Laboratory Methods to Aid in the Detection of Sepsis (Online Course)

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Author: Lynne Brodeur, MA, MLS(ASCP)
Reviewer: DeRhonda Crawford, MT(ASCP)

This course discusses sepsis and the laboratory tests that are used to detect and intervene in its progression to severe sepsis and septic shock. The usefulness and limitations of C-reactive protein, procalcitonin, and lactic acid concentration are covered in the course. Novel biomarkers that may prove useful as methods for early detection of severe sepsis in the near future are also discussed.

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Continuing Education Credits

  • P.A.C.E.® Contact Hours: 1 hour(s)
  • Florida Board of Clinical Laboratory Science CE - General (Clinical Chemistry/UA/Toxicology): 1 hour(s)

Objectives

  • Define sepsis, severe sepsis, and septic shock.
  • Explain how C-reactive protein, procalcitonin, and lactic acid are used to aid in the detection and monitoring of sepsis.
  • Explain the mechanisms of C-reactive protein, procalcitonin, and lactic acid.
  • Discuss novel sepsis biomarkers that are currently being researched.

Customer Ratings

(based on 1024 customer ratings)

Course Outline

  • Development and Progression of Sepsis
      • Systemic Inflammatory Response Syndrome (SIRS) and Sepsis
      • Severe Sepsis
      • Additional Testing for Diagnosis of Sepsis/Severe Sepsis
      • Septic Shock
      • Sepsis and Bacterial Toxins
      • Which of the following are indicators of sepsis?
  • Laboratory Tests Used in the Detection of Sepsis
      • Biomarkers
      • C-Reactive Protein (CRP)
      • Procalcitonin (PCT)
      • Procalcitonin (PCT) as a Sepsis Biomarker
      • Lactic Acid (Lactate)
      • Lactic Acid (Lactate), continued
      • Which of the following statements regarding a biomarker with high sensitivity is true?
      • C-reactive protein (CRP) is more useful for monitoring response to antibiotics and predicting prognosis than for actual diagnosis of sepsis.
      • Blood lactic acid concentration is an indicator of impaired circulation and tissue oxygenation in critically ill patients. If circulation and tissue o...
  • Mechanisms of C-Reactive Protein, Procalcitonin, and Lactic Acid
      • Mechanism of C-Reactive Protein (CRP)
      • Mechanism of Procalcitonin (PCT)
      • Mechanism of Lactic Acid (Lactate)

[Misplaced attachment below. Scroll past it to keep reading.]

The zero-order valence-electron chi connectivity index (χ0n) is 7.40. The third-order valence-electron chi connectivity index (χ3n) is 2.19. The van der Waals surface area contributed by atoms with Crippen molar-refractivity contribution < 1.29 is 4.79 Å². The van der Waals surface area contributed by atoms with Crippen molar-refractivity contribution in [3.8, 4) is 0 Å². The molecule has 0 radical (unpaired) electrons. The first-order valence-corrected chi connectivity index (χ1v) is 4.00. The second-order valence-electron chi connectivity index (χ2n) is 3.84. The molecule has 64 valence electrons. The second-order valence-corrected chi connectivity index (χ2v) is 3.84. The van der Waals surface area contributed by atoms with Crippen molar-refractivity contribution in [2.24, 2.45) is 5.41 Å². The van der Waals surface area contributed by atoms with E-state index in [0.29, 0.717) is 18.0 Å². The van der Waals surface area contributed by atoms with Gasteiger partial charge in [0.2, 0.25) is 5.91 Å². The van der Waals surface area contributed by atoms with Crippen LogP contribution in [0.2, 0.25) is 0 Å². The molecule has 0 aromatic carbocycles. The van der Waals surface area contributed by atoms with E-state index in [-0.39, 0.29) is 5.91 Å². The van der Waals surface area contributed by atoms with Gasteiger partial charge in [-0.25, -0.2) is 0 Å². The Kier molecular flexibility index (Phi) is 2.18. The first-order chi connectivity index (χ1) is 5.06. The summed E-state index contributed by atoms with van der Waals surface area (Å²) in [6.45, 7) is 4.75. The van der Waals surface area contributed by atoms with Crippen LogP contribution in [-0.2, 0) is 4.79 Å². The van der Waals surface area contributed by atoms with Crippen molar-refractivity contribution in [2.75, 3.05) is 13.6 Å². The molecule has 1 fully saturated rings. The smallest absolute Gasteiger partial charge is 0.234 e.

• Other Causes of Increased Lactic Acid (Lactate) Concentration
      • In healthy individuals, procalcitonin is synthesized by which cells in the body?
  • Future Perspectives
      • Increase in Sepsis Cases
      • Novel Biomarkers That Focus on Immunosuppression
  • References
      • References

Additional Information

Level of instruction: Intermediate
Target audience: Medical laboratory scientists, medical laboratory technicians, and MLS students. This course may also be of interest to other health care professionals who are involved in diagnosis and treatment of sepsis. 
Author information: Lynne Brodeur, MA, MLS(ASCP)CM holds a master of arts degree in teaching. She is currently a full time lecturer at the University of Massachusetts Dartmouth and works per diem in Clinical Chemistry at St. Luke's Hospital in New Bedford, MA.
Reviewer information: DeRhonda Crawford, MT(ASCP) is the chemistry supervisor at Gwinnett Medical Center in Lawrenceville, Georgia and the technical supervisor for the Gwinnett Medical Center in Duluth, Georgia. She holds a BS in Medical Technology from the Medical College of Georgia.
Content information: This course discusses sepsis and the laboratory tests that are used to detect and intervene in its progression to severe sepsis and septic shock. The usefulness and limitations of C-reactive protein, procalcitonin, and lactic acid concentration are covered in the course. Novel biomarkers that may prove useful as methods for early detection of severe sepsis in the near future are also discussed. 




Procalcitonin makeup


PCT values and sepsis


Icterus2586


sepsis SIRS


Lactate production small